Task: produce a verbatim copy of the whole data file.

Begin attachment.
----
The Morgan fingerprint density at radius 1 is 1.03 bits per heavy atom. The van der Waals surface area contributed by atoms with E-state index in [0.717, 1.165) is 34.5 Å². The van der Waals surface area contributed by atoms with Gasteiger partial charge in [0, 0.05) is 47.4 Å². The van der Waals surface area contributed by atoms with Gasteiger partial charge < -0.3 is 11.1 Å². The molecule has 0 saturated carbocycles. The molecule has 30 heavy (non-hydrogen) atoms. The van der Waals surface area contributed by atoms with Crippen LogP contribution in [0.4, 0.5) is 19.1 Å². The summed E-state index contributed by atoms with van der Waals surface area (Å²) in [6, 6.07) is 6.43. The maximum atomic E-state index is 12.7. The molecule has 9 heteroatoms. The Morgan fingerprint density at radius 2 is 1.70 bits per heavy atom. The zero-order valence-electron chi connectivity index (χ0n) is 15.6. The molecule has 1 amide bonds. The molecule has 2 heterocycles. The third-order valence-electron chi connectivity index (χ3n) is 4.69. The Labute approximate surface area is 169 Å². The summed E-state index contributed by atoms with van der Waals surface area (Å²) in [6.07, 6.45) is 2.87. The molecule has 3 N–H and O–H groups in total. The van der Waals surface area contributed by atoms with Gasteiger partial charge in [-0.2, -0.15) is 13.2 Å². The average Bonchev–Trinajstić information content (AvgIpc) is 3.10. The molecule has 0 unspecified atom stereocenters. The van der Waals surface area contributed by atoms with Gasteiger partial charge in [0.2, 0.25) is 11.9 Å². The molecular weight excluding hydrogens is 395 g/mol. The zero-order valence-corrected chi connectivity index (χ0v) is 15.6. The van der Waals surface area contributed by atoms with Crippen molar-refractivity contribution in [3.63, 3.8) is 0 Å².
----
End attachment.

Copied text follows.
The Morgan fingerprint density at radius 1 is 1.03 bits per heavy atom. The van der Waals surface area contributed by atoms with E-state index in [0.717, 1.165) is 34.5 Å². The van der Waals surface area contributed by atoms with Gasteiger partial charge in [0, 0.05) is 47.4 Å². The van der Waals surface area contributed by atoms with Gasteiger partial charge < -0.3 is 11.1 Å². The molecule has 0 saturated carbocycles. The molecule has 30 heavy (non-hydrogen) atoms. The van der Waals surface area contributed by atoms with Crippen LogP contribution in [0.4, 0.5) is 19.1 Å². The summed E-state index contributed by atoms with van der Waals surface area (Å²) in [6, 6.07) is 6.43. The maximum atomic E-state index is 12.7. The molecule has 9 heteroatoms. The Morgan fingerprint density at radius 2 is 1.70 bits per heavy atom. The zero-order valence-electron chi connectivity index (χ0n) is 15.6. The molecule has 1 amide bonds. The molecule has 2 heterocycles. The third-order valence-electron chi connectivity index (χ3n) is 4.69. The Labute approximate surface area is 169 Å². The summed E-state index contributed by atoms with van der Waals surface area (Å²) in [6.07, 6.45) is 2.87. The molecule has 3 N–H and O–H groups in total. The van der Waals surface area contributed by atoms with Gasteiger partial charge in [-0.2, -0.15) is 13.2 Å². The average Bonchev–Trinajstić information content (AvgIpc) is 3.10. The molecule has 0 unspecified atom stereocenters. The van der Waals surface area contributed by atoms with Gasteiger partial charge in [0.2, 0.25) is 11.9 Å². The molecular weight excluding hydrogens is 395 g/mol. The zero-order valence-corrected chi connectivity index (χ0v) is 15.6. The van der Waals surface area contributed by atoms with Crippen molar-refractivity contribution in [3.63, 3.8) is 0 Å².